The New York Times
April 9, 2000

Haitians March to Honor Slain Radio Journalist

          By REUTERS

          PORT-AU-PRINCE, Haiti, April 9 (AP) -- Thousands of people
          jammed into a soccer stadium today to mourn a prominent Haitian
          journalist who was assassinated this week outside his radio station.

          President René Préval and former President Jean-Bertrand Aristide, both
          allies of the slain broadcaster, Jean Dominique, were among the 15,000
          people who attended the three-hour service here.

          "You died for Haiti," Mr. Dominique's sister, Madeleine Paillère, said
          tearfully over his casket. "You died because you told the truth."

          Mr. Préval did not speak, but his administration awarded Mr. Dominique
          the Honor and Merit Medal, Haiti's highest distinction, "in consideration
          of his inestimable contribution to the construction and reinforcement of

          Mr. Dominique, 69, the country's most influential journalist and opinion
          maker, was shot Monday morning as he pulled into the courtyard of
          Radio Haiti Inter, the station he owned and directed. He was about to do
          his morning newscast when the two unidentified gunmen killed him and
          the station caretaker.

          The assassination followed street violence in the capital last week as the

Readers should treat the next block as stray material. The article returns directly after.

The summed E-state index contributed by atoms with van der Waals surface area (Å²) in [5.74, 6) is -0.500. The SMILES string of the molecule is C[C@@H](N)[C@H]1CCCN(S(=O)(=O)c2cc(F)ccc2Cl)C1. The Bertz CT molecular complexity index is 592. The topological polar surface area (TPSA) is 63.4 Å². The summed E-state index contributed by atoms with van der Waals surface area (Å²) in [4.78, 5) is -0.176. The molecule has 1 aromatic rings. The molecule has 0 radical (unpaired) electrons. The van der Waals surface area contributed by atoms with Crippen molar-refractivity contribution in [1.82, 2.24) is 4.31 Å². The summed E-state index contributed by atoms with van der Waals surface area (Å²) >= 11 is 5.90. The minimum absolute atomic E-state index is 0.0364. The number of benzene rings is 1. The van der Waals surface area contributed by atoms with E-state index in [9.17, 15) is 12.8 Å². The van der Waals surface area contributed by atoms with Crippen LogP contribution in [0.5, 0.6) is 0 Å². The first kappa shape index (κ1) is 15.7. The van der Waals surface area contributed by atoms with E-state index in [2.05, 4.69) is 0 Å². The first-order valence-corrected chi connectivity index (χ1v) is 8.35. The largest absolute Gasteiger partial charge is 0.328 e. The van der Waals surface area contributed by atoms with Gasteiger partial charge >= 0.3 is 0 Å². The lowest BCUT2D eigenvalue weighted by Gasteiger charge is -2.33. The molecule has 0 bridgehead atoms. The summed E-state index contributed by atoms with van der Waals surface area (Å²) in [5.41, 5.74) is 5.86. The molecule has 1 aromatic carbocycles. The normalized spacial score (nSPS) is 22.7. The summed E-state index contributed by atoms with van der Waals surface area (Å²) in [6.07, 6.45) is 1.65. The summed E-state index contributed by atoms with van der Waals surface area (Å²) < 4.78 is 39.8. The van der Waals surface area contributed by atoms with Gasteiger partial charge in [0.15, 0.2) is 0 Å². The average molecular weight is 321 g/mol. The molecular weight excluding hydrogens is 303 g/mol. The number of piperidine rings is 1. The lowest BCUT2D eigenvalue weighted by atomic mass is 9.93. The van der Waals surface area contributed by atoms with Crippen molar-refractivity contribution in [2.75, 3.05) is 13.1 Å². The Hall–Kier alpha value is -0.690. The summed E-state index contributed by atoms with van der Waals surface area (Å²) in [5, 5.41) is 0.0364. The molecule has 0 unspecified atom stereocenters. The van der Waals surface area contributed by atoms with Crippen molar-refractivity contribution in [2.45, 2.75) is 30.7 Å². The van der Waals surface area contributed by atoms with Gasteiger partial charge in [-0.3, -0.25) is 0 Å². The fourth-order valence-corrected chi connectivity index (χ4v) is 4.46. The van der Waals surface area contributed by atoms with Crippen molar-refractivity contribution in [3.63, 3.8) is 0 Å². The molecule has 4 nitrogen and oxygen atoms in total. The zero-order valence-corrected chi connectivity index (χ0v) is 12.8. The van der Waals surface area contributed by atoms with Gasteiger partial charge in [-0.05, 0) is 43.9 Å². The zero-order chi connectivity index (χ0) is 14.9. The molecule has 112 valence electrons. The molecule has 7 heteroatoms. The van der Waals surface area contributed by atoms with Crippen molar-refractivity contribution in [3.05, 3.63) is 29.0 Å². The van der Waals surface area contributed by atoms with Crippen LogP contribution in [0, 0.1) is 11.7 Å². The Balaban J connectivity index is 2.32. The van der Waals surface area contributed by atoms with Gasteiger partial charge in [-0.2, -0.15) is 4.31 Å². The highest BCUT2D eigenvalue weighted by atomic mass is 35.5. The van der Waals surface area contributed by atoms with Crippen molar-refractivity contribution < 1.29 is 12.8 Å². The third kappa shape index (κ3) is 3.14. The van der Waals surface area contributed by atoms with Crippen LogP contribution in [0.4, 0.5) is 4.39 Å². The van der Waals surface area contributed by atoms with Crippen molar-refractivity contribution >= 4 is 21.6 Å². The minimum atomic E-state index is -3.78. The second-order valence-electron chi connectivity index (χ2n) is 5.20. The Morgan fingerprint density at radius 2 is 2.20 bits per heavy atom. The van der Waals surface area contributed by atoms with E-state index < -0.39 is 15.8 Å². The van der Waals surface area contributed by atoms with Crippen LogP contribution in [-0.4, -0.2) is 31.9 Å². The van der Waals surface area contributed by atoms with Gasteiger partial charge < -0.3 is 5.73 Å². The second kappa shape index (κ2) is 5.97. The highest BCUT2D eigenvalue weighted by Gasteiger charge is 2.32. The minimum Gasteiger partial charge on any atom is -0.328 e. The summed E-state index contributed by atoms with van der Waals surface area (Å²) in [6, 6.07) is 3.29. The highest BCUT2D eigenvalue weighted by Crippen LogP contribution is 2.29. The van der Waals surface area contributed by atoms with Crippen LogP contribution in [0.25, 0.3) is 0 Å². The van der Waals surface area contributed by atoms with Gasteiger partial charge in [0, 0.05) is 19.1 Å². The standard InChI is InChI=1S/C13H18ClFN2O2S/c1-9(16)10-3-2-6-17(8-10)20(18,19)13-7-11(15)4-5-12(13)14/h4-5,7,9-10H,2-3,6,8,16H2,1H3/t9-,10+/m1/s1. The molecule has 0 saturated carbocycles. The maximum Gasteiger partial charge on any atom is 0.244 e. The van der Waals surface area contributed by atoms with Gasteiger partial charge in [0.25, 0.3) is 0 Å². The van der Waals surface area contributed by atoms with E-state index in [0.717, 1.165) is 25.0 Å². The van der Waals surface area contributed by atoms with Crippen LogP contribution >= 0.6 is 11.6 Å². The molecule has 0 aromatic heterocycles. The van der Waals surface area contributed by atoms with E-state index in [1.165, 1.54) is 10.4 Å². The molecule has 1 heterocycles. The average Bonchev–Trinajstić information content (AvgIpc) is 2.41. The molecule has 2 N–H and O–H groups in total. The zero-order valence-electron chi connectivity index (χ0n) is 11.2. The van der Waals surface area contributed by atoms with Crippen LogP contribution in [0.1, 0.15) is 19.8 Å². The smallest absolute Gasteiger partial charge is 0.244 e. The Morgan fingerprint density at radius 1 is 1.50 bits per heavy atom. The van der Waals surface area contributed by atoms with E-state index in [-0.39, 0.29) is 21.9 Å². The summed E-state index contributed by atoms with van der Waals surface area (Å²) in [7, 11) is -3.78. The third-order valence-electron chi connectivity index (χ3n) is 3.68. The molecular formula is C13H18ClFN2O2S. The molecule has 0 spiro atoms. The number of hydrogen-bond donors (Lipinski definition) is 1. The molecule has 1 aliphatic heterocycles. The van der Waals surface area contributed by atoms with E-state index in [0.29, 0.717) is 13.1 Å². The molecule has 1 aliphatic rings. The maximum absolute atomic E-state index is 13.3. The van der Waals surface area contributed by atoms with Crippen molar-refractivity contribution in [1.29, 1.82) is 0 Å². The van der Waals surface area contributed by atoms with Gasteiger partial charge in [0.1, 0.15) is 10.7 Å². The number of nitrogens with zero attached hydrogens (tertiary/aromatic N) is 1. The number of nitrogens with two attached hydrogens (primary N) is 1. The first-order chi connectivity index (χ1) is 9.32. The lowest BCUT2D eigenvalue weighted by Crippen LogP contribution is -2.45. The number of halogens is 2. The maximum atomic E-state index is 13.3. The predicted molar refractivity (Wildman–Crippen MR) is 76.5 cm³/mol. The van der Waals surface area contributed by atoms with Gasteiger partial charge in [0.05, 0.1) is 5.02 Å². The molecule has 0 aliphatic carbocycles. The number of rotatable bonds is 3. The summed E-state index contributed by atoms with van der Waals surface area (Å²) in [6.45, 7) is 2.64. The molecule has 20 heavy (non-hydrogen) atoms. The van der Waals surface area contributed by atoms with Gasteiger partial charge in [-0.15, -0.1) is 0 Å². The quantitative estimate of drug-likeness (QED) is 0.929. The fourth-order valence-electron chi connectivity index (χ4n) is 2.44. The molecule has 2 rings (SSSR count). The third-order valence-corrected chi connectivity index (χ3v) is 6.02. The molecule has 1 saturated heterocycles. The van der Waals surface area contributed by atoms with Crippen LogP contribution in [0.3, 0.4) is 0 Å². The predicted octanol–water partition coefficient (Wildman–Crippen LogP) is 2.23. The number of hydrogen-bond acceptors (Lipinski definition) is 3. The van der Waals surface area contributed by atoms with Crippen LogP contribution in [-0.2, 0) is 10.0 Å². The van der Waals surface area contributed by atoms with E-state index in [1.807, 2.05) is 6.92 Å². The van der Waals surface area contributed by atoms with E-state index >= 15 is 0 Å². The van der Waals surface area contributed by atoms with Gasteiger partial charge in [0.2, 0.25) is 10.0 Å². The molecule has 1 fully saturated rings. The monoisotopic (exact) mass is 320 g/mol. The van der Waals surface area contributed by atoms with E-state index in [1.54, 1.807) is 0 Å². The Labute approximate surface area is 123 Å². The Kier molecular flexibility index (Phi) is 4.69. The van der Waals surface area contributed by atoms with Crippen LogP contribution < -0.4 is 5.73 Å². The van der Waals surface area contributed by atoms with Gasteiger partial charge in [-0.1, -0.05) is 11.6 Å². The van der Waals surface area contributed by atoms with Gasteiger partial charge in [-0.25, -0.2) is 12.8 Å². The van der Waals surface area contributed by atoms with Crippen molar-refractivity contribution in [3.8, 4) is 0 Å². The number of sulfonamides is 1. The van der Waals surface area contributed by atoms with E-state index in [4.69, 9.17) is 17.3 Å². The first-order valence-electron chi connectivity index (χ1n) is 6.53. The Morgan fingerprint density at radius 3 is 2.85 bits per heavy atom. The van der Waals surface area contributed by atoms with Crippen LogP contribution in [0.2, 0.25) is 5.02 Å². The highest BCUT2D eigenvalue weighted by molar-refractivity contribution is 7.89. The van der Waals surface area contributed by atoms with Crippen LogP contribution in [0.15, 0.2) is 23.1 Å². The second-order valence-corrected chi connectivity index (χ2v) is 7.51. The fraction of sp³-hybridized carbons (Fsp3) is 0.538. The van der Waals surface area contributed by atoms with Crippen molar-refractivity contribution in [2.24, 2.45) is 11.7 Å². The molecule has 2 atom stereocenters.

government continued to delay calling for elections. Officials have been
          bogged down in organizing the long-delayed vote to install a new
          Parliament and have not been able to set a date.

          Radio Vision 2000, a station known for its anti-government stand, has
          called on the police to give reporters security after repeated death

          The government honored Mr. Dominique with a three-day period of
          national mourning that began on Thursday. Stores shut down today to
          honor the man who had championed free speech against civilian and
          military dictatorships for the last 40 years and was one of most influential
          figures in this strife-torn Caribbean nation.

          Mourners filed by to pay their respects to Mr. Dominique, whose open
          casket was displayed under a white canopy in the middle of the soccer

          "He struggled to change the system radically," said Sony Esteus, who
          worked at Mr. Dominique's radio station. "If he was killed, it is proof that
          the system has not changed."